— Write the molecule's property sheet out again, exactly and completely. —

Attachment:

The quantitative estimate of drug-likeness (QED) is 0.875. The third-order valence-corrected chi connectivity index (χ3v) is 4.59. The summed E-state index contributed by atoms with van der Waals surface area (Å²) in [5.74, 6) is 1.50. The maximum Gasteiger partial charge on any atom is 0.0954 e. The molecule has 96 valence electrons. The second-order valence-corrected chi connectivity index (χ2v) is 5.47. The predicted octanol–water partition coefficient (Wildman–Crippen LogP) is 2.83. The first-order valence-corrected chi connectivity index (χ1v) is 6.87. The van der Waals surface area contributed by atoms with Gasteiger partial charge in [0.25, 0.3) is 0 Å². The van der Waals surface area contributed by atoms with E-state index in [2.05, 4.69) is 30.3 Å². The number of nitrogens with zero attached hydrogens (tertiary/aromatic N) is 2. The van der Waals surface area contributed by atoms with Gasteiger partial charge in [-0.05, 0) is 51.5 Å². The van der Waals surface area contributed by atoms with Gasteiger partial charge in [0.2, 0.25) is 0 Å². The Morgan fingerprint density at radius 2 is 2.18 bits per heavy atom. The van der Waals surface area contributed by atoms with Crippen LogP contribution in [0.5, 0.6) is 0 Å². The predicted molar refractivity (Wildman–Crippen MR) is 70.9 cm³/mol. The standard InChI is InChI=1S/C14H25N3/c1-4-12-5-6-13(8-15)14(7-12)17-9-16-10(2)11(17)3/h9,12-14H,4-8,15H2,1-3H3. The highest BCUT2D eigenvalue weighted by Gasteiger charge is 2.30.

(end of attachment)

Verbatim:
The quantitative estimate of drug-likeness (QED) is 0.875. The third-order valence-corrected chi connectivity index (χ3v) is 4.59. The summed E-state index contributed by atoms with van der Waals surface area (Å²) in [5.74, 6) is 1.50. The maximum Gasteiger partial charge on any atom is 0.0954 e. The molecule has 96 valence electrons. The second-order valence-corrected chi connectivity index (χ2v) is 5.47. The predicted octanol–water partition coefficient (Wildman–Crippen LogP) is 2.83. The first-order valence-corrected chi connectivity index (χ1v) is 6.87. The van der Waals surface area contributed by atoms with Gasteiger partial charge in [0.25, 0.3) is 0 Å². The van der Waals surface area contributed by atoms with E-state index in [2.05, 4.69) is 30.3 Å². The number of nitrogens with zero attached hydrogens (tertiary/aromatic N) is 2. The van der Waals surface area contributed by atoms with Gasteiger partial charge in [-0.05, 0) is 51.5 Å². The van der Waals surface area contributed by atoms with Gasteiger partial charge in [0.2, 0.25) is 0 Å². The Morgan fingerprint density at radius 2 is 2.18 bits per heavy atom. The van der Waals surface area contributed by atoms with Crippen LogP contribution in [0.5, 0.6) is 0 Å². The predicted molar refractivity (Wildman–Crippen MR) is 70.9 cm³/mol. The standard InChI is InChI=1S/C14H25N3/c1-4-12-5-6-13(8-15)14(7-12)17-9-16-10(2)11(17)3/h9,12-14H,4-8,15H2,1-3H3. The highest BCUT2D eigenvalue weighted by Gasteiger charge is 2.30.